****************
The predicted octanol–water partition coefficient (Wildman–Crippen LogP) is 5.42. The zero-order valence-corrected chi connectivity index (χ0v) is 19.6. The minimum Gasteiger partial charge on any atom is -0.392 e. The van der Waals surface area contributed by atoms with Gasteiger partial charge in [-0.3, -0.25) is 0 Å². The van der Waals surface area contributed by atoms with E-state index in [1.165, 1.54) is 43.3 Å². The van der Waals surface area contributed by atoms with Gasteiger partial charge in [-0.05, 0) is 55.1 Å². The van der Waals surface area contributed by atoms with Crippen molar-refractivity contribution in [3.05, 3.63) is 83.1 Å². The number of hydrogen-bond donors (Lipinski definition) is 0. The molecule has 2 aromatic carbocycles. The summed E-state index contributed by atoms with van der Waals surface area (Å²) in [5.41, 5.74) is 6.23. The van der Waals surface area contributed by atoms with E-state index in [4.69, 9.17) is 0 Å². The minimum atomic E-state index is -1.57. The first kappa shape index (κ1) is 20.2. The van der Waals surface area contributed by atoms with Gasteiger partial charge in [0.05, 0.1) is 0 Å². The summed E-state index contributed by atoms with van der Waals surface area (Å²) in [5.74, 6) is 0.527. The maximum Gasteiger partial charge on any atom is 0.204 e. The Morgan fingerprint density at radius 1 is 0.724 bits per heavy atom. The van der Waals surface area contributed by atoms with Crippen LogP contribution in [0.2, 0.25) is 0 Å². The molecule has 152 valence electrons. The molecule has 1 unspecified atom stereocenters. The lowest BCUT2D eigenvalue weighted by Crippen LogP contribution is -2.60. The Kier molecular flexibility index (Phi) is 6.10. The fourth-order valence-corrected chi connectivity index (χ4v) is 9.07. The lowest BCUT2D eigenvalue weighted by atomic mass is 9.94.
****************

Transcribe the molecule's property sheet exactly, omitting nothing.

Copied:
The predicted octanol–water partition coefficient (Wildman–Crippen LogP) is 5.42. The zero-order valence-corrected chi connectivity index (χ0v) is 19.6. The minimum Gasteiger partial charge on any atom is -0.392 e. The van der Waals surface area contributed by atoms with Gasteiger partial charge in [-0.3, -0.25) is 0 Å². The van der Waals surface area contributed by atoms with E-state index in [1.165, 1.54) is 43.3 Å². The van der Waals surface area contributed by atoms with Gasteiger partial charge in [-0.05, 0) is 55.1 Å². The van der Waals surface area contributed by atoms with Crippen molar-refractivity contribution in [3.05, 3.63) is 83.1 Å². The number of hydrogen-bond donors (Lipinski definition) is 0. The molecule has 2 aromatic carbocycles. The summed E-state index contributed by atoms with van der Waals surface area (Å²) in [5.41, 5.74) is 6.23. The van der Waals surface area contributed by atoms with E-state index in [4.69, 9.17) is 0 Å². The minimum atomic E-state index is -1.57. The first kappa shape index (κ1) is 20.2. The van der Waals surface area contributed by atoms with Gasteiger partial charge in [0.05, 0.1) is 0 Å². The summed E-state index contributed by atoms with van der Waals surface area (Å²) in [5.74, 6) is 0.527. The maximum Gasteiger partial charge on any atom is 0.204 e. The Morgan fingerprint density at radius 1 is 0.724 bits per heavy atom. The van der Waals surface area contributed by atoms with Crippen LogP contribution in [0.2, 0.25) is 0 Å². The molecule has 152 valence electrons. The molecule has 1 unspecified atom stereocenters. The lowest BCUT2D eigenvalue weighted by Crippen LogP contribution is -2.60. The Kier molecular flexibility index (Phi) is 6.10. The fourth-order valence-corrected chi connectivity index (χ4v) is 9.07. The lowest BCUT2D eigenvalue weighted by atomic mass is 9.94.